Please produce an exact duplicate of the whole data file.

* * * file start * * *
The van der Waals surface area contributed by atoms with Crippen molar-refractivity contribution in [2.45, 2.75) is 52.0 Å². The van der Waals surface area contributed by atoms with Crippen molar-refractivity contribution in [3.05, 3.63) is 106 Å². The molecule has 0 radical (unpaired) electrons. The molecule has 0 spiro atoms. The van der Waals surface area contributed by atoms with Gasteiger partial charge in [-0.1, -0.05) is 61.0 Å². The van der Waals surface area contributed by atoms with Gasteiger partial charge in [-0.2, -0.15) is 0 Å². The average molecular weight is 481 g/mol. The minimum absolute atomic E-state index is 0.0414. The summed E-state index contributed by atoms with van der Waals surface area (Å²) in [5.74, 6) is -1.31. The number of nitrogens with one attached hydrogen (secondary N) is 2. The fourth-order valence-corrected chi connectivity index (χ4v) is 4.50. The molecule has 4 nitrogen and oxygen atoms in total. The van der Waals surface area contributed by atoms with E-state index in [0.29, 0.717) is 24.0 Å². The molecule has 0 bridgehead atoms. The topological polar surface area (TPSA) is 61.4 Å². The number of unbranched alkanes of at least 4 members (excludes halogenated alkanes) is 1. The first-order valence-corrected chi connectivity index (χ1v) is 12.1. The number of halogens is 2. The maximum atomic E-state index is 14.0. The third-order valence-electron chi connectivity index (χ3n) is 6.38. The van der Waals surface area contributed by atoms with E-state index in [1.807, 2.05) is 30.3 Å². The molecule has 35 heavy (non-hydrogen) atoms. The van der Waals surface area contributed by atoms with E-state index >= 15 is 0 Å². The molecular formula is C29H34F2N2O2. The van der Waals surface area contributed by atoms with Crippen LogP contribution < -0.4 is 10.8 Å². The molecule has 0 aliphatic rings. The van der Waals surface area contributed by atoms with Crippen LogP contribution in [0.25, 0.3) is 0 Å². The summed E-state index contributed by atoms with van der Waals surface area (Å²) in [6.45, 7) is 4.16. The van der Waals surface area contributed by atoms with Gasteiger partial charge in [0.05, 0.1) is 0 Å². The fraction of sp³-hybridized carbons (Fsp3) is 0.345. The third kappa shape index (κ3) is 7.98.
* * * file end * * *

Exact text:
The van der Waals surface area contributed by atoms with Crippen molar-refractivity contribution in [2.45, 2.75) is 52.0 Å². The van der Waals surface area contributed by atoms with Crippen molar-refractivity contribution in [3.05, 3.63) is 106 Å². The molecule has 0 radical (unpaired) electrons. The molecule has 0 spiro atoms. The van der Waals surface area contributed by atoms with Gasteiger partial charge in [-0.1, -0.05) is 61.0 Å². The van der Waals surface area contributed by atoms with Gasteiger partial charge in [-0.2, -0.15) is 0 Å². The average molecular weight is 481 g/mol. The minimum absolute atomic E-state index is 0.0414. The summed E-state index contributed by atoms with van der Waals surface area (Å²) in [5.74, 6) is -1.31. The number of nitrogens with one attached hydrogen (secondary N) is 2. The fourth-order valence-corrected chi connectivity index (χ4v) is 4.50. The molecule has 4 nitrogen and oxygen atoms in total. The van der Waals surface area contributed by atoms with E-state index in [0.29, 0.717) is 24.0 Å². The molecule has 0 bridgehead atoms. The topological polar surface area (TPSA) is 61.4 Å². The number of unbranched alkanes of at least 4 members (excludes halogenated alkanes) is 1. The first-order valence-corrected chi connectivity index (χ1v) is 12.1. The number of halogens is 2. The maximum atomic E-state index is 14.0. The third-order valence-electron chi connectivity index (χ3n) is 6.38. The van der Waals surface area contributed by atoms with E-state index in [1.807, 2.05) is 30.3 Å². The molecule has 35 heavy (non-hydrogen) atoms. The van der Waals surface area contributed by atoms with E-state index >= 15 is 0 Å². The molecular formula is C29H34F2N2O2. The van der Waals surface area contributed by atoms with Crippen LogP contribution < -0.4 is 10.8 Å². The molecule has 0 aliphatic rings. The van der Waals surface area contributed by atoms with Crippen LogP contribution in [0.25, 0.3) is 0 Å². The summed E-state index contributed by atoms with van der Waals surface area (Å²) in [6.45, 7) is 4.16. The van der Waals surface area contributed by atoms with Gasteiger partial charge in [0.05, 0.1) is 0 Å². The fraction of sp³-hybridized carbons (Fsp3) is 0.345. The third kappa shape index (κ3) is 7.98.